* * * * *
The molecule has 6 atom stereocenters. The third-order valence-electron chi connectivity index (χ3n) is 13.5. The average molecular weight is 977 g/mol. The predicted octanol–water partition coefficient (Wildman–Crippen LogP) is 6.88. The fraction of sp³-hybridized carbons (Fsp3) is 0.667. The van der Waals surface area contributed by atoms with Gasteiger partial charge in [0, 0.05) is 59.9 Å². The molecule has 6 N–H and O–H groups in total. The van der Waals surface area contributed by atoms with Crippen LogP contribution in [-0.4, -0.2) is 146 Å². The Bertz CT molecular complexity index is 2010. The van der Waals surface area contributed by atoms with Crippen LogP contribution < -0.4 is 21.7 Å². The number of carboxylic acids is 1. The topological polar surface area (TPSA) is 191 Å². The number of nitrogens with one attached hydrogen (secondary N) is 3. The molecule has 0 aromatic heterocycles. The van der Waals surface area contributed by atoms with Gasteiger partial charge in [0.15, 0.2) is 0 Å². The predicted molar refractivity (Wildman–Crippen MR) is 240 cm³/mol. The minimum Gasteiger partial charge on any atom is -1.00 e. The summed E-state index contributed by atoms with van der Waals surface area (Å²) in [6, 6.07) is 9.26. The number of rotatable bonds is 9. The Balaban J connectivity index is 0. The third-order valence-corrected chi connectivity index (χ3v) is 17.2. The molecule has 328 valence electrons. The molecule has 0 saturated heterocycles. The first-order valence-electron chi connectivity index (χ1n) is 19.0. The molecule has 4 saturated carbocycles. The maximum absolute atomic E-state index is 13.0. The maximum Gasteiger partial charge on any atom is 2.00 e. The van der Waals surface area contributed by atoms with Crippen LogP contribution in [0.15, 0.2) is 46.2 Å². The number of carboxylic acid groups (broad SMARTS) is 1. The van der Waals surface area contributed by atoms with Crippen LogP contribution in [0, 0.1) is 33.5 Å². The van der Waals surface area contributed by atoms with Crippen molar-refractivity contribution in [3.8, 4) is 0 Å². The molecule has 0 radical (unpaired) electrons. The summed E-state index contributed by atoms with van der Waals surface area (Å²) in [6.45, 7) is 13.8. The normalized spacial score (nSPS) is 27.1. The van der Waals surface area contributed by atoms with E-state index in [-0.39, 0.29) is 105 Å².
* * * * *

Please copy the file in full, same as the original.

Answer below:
The molecule has 6 atom stereocenters. The third-order valence-electron chi connectivity index (χ3n) is 13.5. The average molecular weight is 977 g/mol. The predicted octanol–water partition coefficient (Wildman–Crippen LogP) is 6.88. The fraction of sp³-hybridized carbons (Fsp3) is 0.667. The van der Waals surface area contributed by atoms with Gasteiger partial charge in [0, 0.05) is 59.9 Å². The molecule has 6 N–H and O–H groups in total. The van der Waals surface area contributed by atoms with Crippen LogP contribution in [-0.4, -0.2) is 146 Å². The Bertz CT molecular complexity index is 2010. The van der Waals surface area contributed by atoms with Crippen LogP contribution < -0.4 is 21.7 Å². The number of carboxylic acids is 1. The topological polar surface area (TPSA) is 191 Å². The number of nitrogens with one attached hydrogen (secondary N) is 3. The molecule has 0 aromatic heterocycles. The van der Waals surface area contributed by atoms with Gasteiger partial charge in [0.15, 0.2) is 0 Å². The predicted molar refractivity (Wildman–Crippen MR) is 240 cm³/mol. The minimum Gasteiger partial charge on any atom is -1.00 e. The summed E-state index contributed by atoms with van der Waals surface area (Å²) in [6, 6.07) is 9.26. The number of rotatable bonds is 9. The Balaban J connectivity index is 0. The third-order valence-corrected chi connectivity index (χ3v) is 17.2. The molecule has 328 valence electrons. The molecule has 0 saturated heterocycles. The first-order valence-electron chi connectivity index (χ1n) is 19.0. The molecule has 4 saturated carbocycles. The maximum absolute atomic E-state index is 13.0. The maximum Gasteiger partial charge on any atom is 2.00 e. The van der Waals surface area contributed by atoms with Crippen LogP contribution in [0.15, 0.2) is 46.2 Å². The number of carboxylic acid groups (broad SMARTS) is 1. The van der Waals surface area contributed by atoms with Crippen LogP contribution in [0, 0.1) is 33.5 Å². The van der Waals surface area contributed by atoms with Crippen molar-refractivity contribution in [3.8, 4) is 0 Å². The molecule has 0 radical (unpaired) electrons. The summed E-state index contributed by atoms with van der Waals surface area (Å²) in [6.45, 7) is 13.8. The normalized spacial score (nSPS) is 27.1. The van der Waals surface area contributed by atoms with E-state index in [-0.39, 0.29) is 105 Å².